A particularly active critic, MIT physicist Richard Lindzen, expressed his unhappiness about those portions in the Executive Summary based on his contributions in May 2001 before the U.S. Senate Committee on Commerce, Science and Transportation: The Massachusetts Institute of Technology (MIT) is a private, coeducational research university located in Cambridge, Massachusetts. ... Richard Siegmund Lindzen (born 1940) is an atmospheric physicist and a professor of meteorology at MIT renowned for his research in dynamic meteorology - especially atmospheric waves. ... The Senate Committee on Commerce, Science, and Transportation is a standing committee of the United States Senate in charge of all senate matters related to the following subjects: Coast Guard Coastal zone management Communications Highway safety Inland waterways, except construction Interstate commerce Marine and ocean navigation, safety, and transportation Marine...

The summary does not reflect the full document... For example, I worked on Chapter 7, Physical Processes. This chapter dealt with the nature of the basic processes which determine the response of climate, and found numerous problems with model treatments – including those of clouds and water vapor. The chapter was summarized with the following sentence: 'Understanding of climate processes and their incorporation in climate models have improved, including water vapour, sea-ice dynamics, and ocean heat transport.'

The Summary for Policymakers of the WG1 reports does include caveats on model treatments: Such models cannot yet simulate all aspects of climate (e.g., they still cannot account fully for the observed trend in the surface-troposphere temperature difference since 1979) and there are particular uncertainties associated with clouds and their interaction with radiation and aerosols. Nevertheless, confidence in the ability of these models to provide useful projections of future climate has improved due to their demonstrated performance on a range of space and time-scales. [6].


These statements are in turn supported by the executive summary of chapter 8 of the report, which includes:

  • Coupled models can provide credible simulations of both the present annual mean climate and the climatological seasonal cycle over broad continental scales for most variables of interest for climate change. Clouds and humidity remain sources of significant uncertainty but there have been incremental improvements in simulations of these quantities.
  • Confidence in the ability of models to project future climates is increased by the ability of several models to reproduce the warming trend in 20th century surface air temperature when driven by radiative forcing due to increasing greenhouse gases and sulphate aerosols. However, only idealised scenarios of only sulphate aerosols have been used.

IPCC Second Assessment Report: Climate Change 1995

Climate Change 1995, the IPCC Second Assessment Report (SAR), was finished in 1996. It is split into four parts: The Second Assessment Report (SAR) of the Intergovernmental Panel on Climate Change was published in 1995. ... 1996 (MCMXCVI) was a leap year starting on Monday of the Gregorian calendar, and was designated the International Year for the Eradication of Poverty. ...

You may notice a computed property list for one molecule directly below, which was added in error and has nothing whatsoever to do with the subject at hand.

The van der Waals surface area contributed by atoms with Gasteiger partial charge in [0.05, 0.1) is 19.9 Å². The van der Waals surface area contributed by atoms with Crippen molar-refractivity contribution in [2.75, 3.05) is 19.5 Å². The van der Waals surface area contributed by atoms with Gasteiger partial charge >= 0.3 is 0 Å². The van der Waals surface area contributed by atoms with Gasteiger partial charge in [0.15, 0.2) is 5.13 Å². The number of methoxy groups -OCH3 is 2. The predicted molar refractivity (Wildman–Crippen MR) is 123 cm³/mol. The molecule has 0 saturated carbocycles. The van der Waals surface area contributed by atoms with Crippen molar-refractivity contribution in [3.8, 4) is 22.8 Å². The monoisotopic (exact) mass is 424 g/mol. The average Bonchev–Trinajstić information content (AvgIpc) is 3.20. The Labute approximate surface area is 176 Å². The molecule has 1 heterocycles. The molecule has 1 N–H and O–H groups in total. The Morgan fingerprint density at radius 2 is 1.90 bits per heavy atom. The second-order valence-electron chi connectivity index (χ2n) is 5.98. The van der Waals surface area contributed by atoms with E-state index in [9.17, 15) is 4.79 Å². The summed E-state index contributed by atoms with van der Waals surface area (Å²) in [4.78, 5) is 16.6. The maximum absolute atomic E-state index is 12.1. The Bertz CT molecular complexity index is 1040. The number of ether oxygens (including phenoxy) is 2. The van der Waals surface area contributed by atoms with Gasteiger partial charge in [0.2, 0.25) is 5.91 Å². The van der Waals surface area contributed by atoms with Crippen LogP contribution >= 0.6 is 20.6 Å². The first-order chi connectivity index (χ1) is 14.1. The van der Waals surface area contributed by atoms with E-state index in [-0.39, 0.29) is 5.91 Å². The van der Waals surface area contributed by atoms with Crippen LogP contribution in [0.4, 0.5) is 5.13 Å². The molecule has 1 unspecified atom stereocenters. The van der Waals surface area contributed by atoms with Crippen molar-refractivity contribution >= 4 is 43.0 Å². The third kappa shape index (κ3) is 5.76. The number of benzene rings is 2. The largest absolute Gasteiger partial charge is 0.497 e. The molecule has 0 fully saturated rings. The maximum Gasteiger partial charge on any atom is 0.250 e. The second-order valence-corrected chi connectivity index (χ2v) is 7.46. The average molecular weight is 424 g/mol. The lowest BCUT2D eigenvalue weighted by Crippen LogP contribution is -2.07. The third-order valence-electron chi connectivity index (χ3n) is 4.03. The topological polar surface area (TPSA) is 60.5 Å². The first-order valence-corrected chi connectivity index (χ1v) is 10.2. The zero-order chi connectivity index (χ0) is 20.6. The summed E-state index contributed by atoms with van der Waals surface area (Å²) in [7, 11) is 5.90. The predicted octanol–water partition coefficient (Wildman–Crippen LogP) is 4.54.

• A synthesis to help interpret UNFCCC article 2.
  • The Science of Climate Change (WG I)
  • Impacts, Adaptations and Mitigation of Climate Change (WG II)
  • Economic and Social Dimensions of Climate Change (WG III)

Each of the last three parts was completed by a separate working group, and each has a Summary for Policymakers (SPM) that represents a consensus of national representatives. The SPM of the WG I report contains headings: The United Nations Framework Convention on Climate Change (UNFCCC) is an international environmental treaty produced at the United Nations Conference on Environment and Development (UNCED), informally known as the Earth Summit, held in Rio de Janeiro in 1992. ...

  1. Greenhouse gas concentrations have continued to increase
  2. Anthropogenic aerosols tend to produce negative radiative forcings
  3. Climate has changed over the past century (air temperature has increased by between 0.3 and 0.6 °C since the late 19th century; this estimate has not significantly changed since the 1990 report).
  4. The balance of evidence suggests a discernible human influence on global climate (considerable progress since the 1990 report in distinguishing between natural and anthropogenic influences on climate, because of: including aerosols; coupled models; pattern-based studies)
  5. Climate is expected to continue to change in the future (increasing realism of simulations increases confidence; important uncertainties remain but are taken into account in the range of model projections)
  6. There are still many uncertainties (estimates of future emissions and biogeochemical cycling; models; instrument data for model testing, assessment of variability, and detection studies)

Debate over Climate Change 1995

Most scientists involved in climate research believe that the IPCC reports accurately summarise the state of knowledge. Few scientists have objected and made public comments to that effect.